Pregnancy is a period of intense musculoskeletal, physical and emotional changes.
The physiotherapist is able to assess and monitor physical changes, focusing primarily on maintaining well-being. We are also able to examine and treat the patient who has specific musculoskeletal impairments, incorporating knowledge of tissue damage and regeneration to the changes that occur during pregnancy.
Although natural, pregnancy requires specific health care. It is now known that, among these precautions, exercises for the pelvic floor muscles (PFM) are essential.
During pregnancy, as you can imagine, the overload on the pelvic floor muscles is radically increased. After all, in addition to supporting the constant weight of pelvic organs, the pelvic floor now needs to support the full weight of the baby and embryonic attachments (placenta, amniotic fluid, etc.) throughout the day – especially when the woman is standing or walking. There is also the change in posture with the increase in the abdomen weight it generates a compensatory behavior that will weaken the pelvic floor due to the increase in overload.
If these muscles are weakened, pelvic floor dysfunctions can happen, such as: pelvic prolapses (pelvic organs can end up descending, leaving their normal positions), incontinence of urine, gas or feces of varying degrees, momentary or not.
Although traumas that can occur to the pelvic floor muscles at the time of labour may predispose to pelvic floor dysfunctions, increasing evidence has shown that they are not the only risk factors determining their occurrence. There are several other obstetric and neonatal risk factors, such as: Newborn weighing more than 4 kg, prolonged second stage of labour, use of oxytocin and assisted vaginal delivery with the use of forceps or vacuum extractor.
Aiming at the prevention of pelvic dysfunctions, both in pregnancy and postpartum, the International Continence Society recommends (Based on scientific evidence from studies of high methodological quality) that intensive and supervised training of the pelvic floor muscles be performed. When the dysfunction is already established, muscle training is considered a first-line conservative treatment resource.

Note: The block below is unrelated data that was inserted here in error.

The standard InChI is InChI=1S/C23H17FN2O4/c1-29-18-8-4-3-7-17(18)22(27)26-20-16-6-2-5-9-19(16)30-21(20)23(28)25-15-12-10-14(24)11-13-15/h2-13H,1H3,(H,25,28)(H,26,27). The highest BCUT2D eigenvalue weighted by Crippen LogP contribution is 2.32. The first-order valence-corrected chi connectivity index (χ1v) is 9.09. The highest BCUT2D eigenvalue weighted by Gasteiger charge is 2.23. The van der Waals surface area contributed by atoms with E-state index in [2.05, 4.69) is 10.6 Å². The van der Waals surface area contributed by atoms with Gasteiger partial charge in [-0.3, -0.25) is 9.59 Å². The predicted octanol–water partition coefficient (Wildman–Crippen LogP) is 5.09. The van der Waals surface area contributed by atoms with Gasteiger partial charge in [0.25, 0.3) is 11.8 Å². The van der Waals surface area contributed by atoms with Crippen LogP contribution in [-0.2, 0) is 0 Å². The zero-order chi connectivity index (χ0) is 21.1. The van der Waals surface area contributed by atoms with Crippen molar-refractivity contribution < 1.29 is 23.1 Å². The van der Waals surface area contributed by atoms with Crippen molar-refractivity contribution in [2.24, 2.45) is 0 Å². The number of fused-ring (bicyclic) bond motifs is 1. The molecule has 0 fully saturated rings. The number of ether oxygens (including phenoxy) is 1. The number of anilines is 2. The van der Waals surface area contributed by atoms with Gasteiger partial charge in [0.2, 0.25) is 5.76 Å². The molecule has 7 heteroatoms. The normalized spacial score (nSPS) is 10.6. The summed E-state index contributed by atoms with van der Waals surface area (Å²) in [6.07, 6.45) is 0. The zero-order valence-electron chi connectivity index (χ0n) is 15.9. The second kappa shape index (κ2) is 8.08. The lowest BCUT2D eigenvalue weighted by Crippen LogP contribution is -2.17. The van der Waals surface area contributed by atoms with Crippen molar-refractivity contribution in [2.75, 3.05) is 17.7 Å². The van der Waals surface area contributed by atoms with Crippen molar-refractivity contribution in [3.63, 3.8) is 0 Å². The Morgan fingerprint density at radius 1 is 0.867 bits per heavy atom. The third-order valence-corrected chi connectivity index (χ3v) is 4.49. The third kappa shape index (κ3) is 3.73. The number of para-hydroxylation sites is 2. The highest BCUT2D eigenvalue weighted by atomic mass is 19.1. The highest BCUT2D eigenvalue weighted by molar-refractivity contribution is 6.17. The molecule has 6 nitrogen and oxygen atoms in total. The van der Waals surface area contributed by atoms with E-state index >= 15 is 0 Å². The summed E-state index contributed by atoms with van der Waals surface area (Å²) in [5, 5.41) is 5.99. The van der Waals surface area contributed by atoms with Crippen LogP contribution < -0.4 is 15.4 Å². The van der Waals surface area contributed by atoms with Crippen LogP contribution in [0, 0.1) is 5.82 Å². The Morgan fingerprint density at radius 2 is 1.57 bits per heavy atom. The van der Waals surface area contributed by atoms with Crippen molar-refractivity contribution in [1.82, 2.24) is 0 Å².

Physiotherapeutic intervention during pregnancy
Usually, pregnant women seek a Pelvic Floor Physiotherapist for: Preparation for childbirth, relief from pain and discomfort, prevention of dysfunctions, such as musculoskeletal and urogynecological disorders (urine leakage, gas leakage, pain), or with the objective of performing guided physical exercises.
Role of Pelvic Floor Physiotherapy in preparing for labour
It is estimated that the fetal head is four times larger than the diameter of the urogenital hiatus, causing an expressive stretching of the pelvic floor muscles during the expulsive period. These muscles are naturally prepared for this during pregnancy, as the hormones released relax the muscles and allow for greater muscle stretching. Nevertheless, under certain conditions, the pelvic floor muscles can be traumatized during childbirth as a result of spontaneous perineal lacerations or episiotomy.
For the prevention of perineal trauma, we can use in the clinic:
- Massagem perineal
- EPI-NO – small “balloon” that should be placed in the vagina opening and inflated to each woman’s limit, held for a few minutes and removed very slowly. Can be used from the 34th week.
Baracho, Elza. Fisioterapia Aplicada À Saúde da Mulher – 5ª Ed.
DINIZ, AMARAL. Intervenção Fisioterapêutica para Prevenção e Tratamento da Incontinência Urinária Durante a Gestação: Revisão Da Literatura. 2008.
Hay-Smith J,Mørkved S, Fairbrother KA,Herbison GP. Pelvic floor muscle training for prevention and treatment of urinary and faecal incontinence in antenatal and postnatal women. Cochrane Database of Systematic Reviews 2008, Issue 4. Art.No.: CD007471.
Withford. et al. Pelvic floor exercises and symptoms of urinary incontinence during pregnancy. Midwifery (2007) 23, 204–217